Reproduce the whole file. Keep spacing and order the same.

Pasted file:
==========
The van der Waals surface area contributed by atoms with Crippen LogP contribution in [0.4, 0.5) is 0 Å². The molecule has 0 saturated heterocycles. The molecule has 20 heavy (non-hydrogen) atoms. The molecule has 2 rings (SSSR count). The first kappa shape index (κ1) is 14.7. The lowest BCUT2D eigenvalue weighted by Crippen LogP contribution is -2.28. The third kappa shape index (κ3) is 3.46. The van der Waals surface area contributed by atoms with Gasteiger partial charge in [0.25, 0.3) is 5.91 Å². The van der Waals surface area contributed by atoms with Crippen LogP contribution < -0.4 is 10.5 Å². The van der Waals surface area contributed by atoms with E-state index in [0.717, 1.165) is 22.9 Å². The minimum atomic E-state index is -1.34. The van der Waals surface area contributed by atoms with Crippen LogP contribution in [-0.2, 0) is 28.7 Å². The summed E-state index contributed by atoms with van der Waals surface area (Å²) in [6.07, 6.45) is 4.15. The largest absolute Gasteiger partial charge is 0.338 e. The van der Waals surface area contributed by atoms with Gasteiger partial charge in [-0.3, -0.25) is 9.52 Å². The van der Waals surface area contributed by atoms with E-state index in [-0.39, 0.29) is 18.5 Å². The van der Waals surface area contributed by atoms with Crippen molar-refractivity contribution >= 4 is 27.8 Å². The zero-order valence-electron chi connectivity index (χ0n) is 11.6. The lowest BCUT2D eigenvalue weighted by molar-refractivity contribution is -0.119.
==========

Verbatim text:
The van der Waals surface area contributed by atoms with Crippen LogP contribution in [0.4, 0.5) is 0 Å². The molecule has 0 saturated heterocycles. The molecule has 20 heavy (non-hydrogen) atoms. The molecule has 2 rings (SSSR count). The first kappa shape index (κ1) is 14.7. The lowest BCUT2D eigenvalue weighted by Crippen LogP contribution is -2.28. The third kappa shape index (κ3) is 3.46. The van der Waals surface area contributed by atoms with Gasteiger partial charge in [0.25, 0.3) is 5.91 Å². The van der Waals surface area contributed by atoms with Crippen LogP contribution < -0.4 is 10.5 Å². The van der Waals surface area contributed by atoms with E-state index in [0.717, 1.165) is 22.9 Å². The minimum atomic E-state index is -1.34. The van der Waals surface area contributed by atoms with Crippen LogP contribution in [-0.2, 0) is 28.7 Å². The summed E-state index contributed by atoms with van der Waals surface area (Å²) in [6.07, 6.45) is 4.15. The largest absolute Gasteiger partial charge is 0.338 e. The van der Waals surface area contributed by atoms with Gasteiger partial charge in [-0.3, -0.25) is 9.52 Å². The van der Waals surface area contributed by atoms with E-state index in [-0.39, 0.29) is 18.5 Å². The van der Waals surface area contributed by atoms with Crippen molar-refractivity contribution >= 4 is 27.8 Å². The zero-order valence-electron chi connectivity index (χ0n) is 11.6. The lowest BCUT2D eigenvalue weighted by molar-refractivity contribution is -0.119.